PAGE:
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Two crotchets and a crotchet rest


From Middle English crochet, from Old French crochet (small hook), from croc + -et (diminutive suffix), from Old Norse krókr (hook). The musical note was named so because of a small hook on its stem in black notation (in modern notation this hook is on the quaver/eighth note).



crotchet (plural crotchets)

  1. (music) A musical note one beat long in 4/4 time.
  2. (obsolete) A sharp curve or crook; a shape resembling a hook
  3. (surgery, now chiefly historical) A hook-shaped instrument, especially as used in obstetric surgery.
    • 1797, Hester Lynch Piozzi, Thraliana, 1 September:
      Either Doctor Denman or an old Woman would have waited—but since the horrid death-doing Crotchet has been found out, & its use permitted—Oh! many & many a Life has been flung away.
  4. (archaic) A whim or a fancy.
    • 1843 April, Thomas Carlyle, “Democracy”, in Past and Present, New York, N.Y.: William H. Colyer, [], published May 1843, OCLC 10193956, book III (The Modern Worker), page 124:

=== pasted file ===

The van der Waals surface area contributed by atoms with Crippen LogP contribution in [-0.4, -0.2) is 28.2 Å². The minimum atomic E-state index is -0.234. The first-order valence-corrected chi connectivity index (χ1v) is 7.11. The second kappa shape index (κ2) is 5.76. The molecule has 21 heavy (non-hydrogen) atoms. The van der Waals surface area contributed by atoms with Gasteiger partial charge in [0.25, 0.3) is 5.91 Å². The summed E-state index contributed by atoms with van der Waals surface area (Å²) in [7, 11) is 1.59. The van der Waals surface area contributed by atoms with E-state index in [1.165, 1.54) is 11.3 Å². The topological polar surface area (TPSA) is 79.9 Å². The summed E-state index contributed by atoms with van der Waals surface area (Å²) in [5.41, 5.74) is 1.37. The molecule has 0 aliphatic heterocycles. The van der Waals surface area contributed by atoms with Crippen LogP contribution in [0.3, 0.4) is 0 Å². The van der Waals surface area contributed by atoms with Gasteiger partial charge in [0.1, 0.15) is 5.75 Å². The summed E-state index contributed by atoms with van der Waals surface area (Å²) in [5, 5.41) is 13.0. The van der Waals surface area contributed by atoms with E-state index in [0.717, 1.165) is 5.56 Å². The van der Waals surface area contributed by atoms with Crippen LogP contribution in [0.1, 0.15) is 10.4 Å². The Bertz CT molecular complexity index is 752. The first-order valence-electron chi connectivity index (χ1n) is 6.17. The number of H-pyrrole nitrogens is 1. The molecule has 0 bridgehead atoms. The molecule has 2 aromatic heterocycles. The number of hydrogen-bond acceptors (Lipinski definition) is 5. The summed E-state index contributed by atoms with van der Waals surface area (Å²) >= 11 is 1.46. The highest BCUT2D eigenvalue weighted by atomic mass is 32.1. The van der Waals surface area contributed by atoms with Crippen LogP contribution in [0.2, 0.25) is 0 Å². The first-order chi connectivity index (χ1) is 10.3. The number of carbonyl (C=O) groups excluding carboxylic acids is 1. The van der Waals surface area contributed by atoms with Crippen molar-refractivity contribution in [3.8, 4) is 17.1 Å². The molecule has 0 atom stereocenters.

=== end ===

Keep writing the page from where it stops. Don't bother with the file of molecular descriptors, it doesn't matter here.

Thou who walkest in a vain shew, looking out with ornamental dilettante sniff and serene supremacy at all Life and all Death; and amblest jauntily; perking up thy poor talk into crotchets, thy poor conduct into fatuous somnambulisms; [...] dost thou call that "liberty!"
    • 1847, Thomas De Quincey, Secret Societies (published in Tait's Edinburgh Magazine):
      He ruined himself and all that trusted in him by crotchets that he could never explain to any rational man.
  5. A forked support; a crotch.
  6. (military, historical) An indentation in the glacis of the covered way, at a point where a traverse is placed.
  7. (military) The arrangement of a body of troops, either forward or rearward, so as to form a line nearly perpendicular to the general line of battle.
  8. (printing) A square bracket.


Derived terms[edit]



crotchet (third-person singular simple present crotchets, present participle crotcheting, simple past and past participle crotcheted)

  1. (obsolete) to play music in measured time
  2. Archaic form of crochet (knit by looping)



From Old French crochet (small hook), from croc (with diminutive suffix -et), from Old Norse krókr (hook).


crotchet m (plural crotchets)

  1. (Jersey, punctuation) bracket

Derived terms[edit]